SILVER SPRING – Barnabus Nkemleke asks his mostly native-born students what they did over the weekend.
At first he receives only silence and tired faces. He reminds them that he’ll assume they know everything if they don’t participate and manages to coax a few hands into the air.
Monica Jacobi, who moved to the United States from Peru five years ago, tells the class that she spent her weekend working at Shady Grove Hospital — eight hours on Saturday and another 16 on Sunday. Nkemleke guides her through speaking to the class, encouraging her to use full sentences.
Jacobi is one of 25 students in an intermediate English class held at Kennedy High School in Silver Spring. The three-hour class meets three nights a week and focuses on helping immigrants practice their English and study American civics in preparation for their citizenship tests. Montgomery College has been providing classes like this for almost 10 years, but this year they’re free thanks to a $100,000 federal grant.
The citizenship test includes a segment each of writing, reading and speaking. Applicants must then correctly answer at least six of 10 civics questions.
Luis Santo, one of Nkemleke’s students, came to the United States from the Dominican Republic. His family will be joining him in just a few weeks and he can barely contain his excitement.
For him, citizenship could mean resuming his career.
“Well, I want to vote. And I’d like to work for the government, for a police department or something,” he said. “In my country, I was a police officer for 12 years and I want to bring my experience to this country. I want to care for this country.”
Without tuition, the college has seen enrollment for its preparation courses jump 40 percent this semester and expects even more students when the next session begins in January. Classrooms that used to have four or five students in them now have 15 or 20.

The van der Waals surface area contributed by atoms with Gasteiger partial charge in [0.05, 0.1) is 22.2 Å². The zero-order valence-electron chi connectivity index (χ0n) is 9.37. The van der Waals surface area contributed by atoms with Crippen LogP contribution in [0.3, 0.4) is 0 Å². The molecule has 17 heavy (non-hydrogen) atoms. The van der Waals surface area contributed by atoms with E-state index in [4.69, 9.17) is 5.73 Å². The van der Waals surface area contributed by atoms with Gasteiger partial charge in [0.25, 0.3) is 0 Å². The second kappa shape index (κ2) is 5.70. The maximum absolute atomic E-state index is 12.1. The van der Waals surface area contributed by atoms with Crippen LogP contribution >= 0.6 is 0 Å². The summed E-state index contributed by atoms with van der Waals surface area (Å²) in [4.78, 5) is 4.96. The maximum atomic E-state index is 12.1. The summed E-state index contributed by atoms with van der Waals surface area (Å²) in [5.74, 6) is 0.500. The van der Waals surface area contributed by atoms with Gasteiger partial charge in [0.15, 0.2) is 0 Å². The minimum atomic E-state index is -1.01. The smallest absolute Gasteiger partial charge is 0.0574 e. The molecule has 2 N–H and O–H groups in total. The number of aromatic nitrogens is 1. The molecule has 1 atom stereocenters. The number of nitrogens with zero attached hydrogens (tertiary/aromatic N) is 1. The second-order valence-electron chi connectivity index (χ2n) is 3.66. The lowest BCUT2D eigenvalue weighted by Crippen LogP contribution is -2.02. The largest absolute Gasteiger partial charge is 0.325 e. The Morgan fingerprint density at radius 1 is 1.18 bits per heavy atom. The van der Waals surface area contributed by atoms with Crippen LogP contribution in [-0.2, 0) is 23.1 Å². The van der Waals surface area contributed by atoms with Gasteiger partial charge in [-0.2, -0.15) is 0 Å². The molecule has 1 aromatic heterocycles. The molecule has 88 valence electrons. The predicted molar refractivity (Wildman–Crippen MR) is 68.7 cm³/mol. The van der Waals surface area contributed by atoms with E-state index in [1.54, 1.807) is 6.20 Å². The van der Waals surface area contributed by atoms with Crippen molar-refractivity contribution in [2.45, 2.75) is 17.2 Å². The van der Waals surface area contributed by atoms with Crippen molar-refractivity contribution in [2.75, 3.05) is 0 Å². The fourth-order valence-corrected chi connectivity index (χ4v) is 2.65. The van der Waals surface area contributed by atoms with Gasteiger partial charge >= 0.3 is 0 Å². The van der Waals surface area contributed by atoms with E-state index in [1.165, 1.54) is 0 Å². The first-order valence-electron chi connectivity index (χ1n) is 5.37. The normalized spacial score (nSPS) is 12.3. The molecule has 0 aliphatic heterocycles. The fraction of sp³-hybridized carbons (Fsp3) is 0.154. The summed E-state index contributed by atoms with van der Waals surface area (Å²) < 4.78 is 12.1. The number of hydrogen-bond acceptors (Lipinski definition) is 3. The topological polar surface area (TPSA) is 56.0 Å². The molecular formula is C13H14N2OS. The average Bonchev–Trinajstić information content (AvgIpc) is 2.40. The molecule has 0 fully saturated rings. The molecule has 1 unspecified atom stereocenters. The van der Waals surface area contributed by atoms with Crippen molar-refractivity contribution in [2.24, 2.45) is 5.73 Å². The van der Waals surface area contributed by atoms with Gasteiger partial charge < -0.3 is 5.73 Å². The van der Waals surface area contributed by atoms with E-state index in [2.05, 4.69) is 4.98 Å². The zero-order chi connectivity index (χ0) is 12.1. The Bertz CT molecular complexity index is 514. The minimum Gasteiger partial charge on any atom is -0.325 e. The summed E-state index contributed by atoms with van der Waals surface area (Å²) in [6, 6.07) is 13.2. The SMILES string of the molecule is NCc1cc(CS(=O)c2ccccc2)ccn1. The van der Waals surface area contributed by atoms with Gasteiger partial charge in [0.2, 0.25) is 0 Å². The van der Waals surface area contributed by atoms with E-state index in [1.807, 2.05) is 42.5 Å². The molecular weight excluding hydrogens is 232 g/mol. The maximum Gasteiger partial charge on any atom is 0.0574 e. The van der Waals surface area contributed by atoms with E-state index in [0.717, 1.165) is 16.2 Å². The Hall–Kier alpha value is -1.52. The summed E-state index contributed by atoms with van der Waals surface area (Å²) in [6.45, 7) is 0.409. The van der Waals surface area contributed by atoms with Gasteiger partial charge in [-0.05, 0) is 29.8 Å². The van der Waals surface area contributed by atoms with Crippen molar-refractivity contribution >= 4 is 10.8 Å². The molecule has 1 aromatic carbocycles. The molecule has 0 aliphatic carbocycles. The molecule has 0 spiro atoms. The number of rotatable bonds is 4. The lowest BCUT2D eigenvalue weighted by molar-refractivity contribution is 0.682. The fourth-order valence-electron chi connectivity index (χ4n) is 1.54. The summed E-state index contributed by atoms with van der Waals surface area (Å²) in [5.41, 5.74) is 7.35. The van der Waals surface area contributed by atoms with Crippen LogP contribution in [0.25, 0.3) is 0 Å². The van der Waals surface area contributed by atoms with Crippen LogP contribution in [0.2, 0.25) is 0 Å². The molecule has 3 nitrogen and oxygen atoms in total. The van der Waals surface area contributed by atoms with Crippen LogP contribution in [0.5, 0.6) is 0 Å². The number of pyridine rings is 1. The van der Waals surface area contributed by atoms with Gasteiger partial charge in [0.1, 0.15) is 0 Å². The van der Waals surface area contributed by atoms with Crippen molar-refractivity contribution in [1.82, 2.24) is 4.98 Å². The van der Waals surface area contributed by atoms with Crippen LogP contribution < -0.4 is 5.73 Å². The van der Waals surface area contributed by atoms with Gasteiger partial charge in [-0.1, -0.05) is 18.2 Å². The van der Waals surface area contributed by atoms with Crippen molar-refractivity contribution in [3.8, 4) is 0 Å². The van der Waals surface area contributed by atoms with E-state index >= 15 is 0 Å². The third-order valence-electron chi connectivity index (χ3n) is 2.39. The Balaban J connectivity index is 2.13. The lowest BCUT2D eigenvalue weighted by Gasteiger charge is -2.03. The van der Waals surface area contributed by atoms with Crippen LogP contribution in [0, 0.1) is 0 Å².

“We are fabulous,” said Nancy Newton, smiling. As the Citizenship Grant Program director, Newton used to teach English to adults and now oversees all aspects of the courses.
She worked with her assistant and another administrator to write the grant proposal earlier this year and visits classes to assess the instructors she’s hired.
“I think we just have a very solid reputation, and in Montgomery County there’s an
immense need for help for immigrants,” she said.
Newton is originally from England and came to the United States for a one-year visit.
“That was 15 years ago,” she said, laughing.
She enrolled at Georgetown University to earn her master’s degree and became an English tutor for a Japanese family’s small child.
“And I realized that whilst I did not like children very much, I loved the idea of helping others learn a language,” she said.
U.S. Citizenship and Immigration Services awarded the grant to the college through its Direct Services Grant Program. The college was one of 75 organizations to receive a portion of a $7.8 million-budget dedicated to such programs this year.
With the money, Montgomery College told the immigration agency it would be able to help 150 to 200 legal permanent residents a year.
“That’s probably quite a low number,” Newton said. “With the need here, we’ll probably serve a lot more.”
Newton said she almost feels selfish for so thoroughly enjoying her work, especially when the college can offer its courses for free. But there’s no guarantee the grant will be renewed next year.
“If we can’t get the grant money, of course we’ll try to find other sources of funding. Ideally, we’d like to get it renewed,” she said. “We may have to go back to charging tuition.”
After paying $675 to file an application for citizenship, the old $100-per-class fees are just too much, Newton said.
At Kennedy High School, Nkemleke encourages his students to practice talking to one another and helps them study the 100 civics questions that could be asked during their exam.
His teaching style includes a healthy dose of humor and encouragement.
He begins to sing “Twinkle, Twinkle Little Star” while talking about the American flag before admitting he’s forgotten half the words. He regularly scans the room to make sure everyone participates.
“The most rewarding thing is being able to help somebody to find his or her way,” he said. “I made it and if I can pull somebody up that makes me even happier.”
Nkemleke came to the United States from Cameroon and enrolled in a master’s program so he could teach English to speakers of other languages.
“If you don’t speak English,” he said, “you don’t find your way in this country.”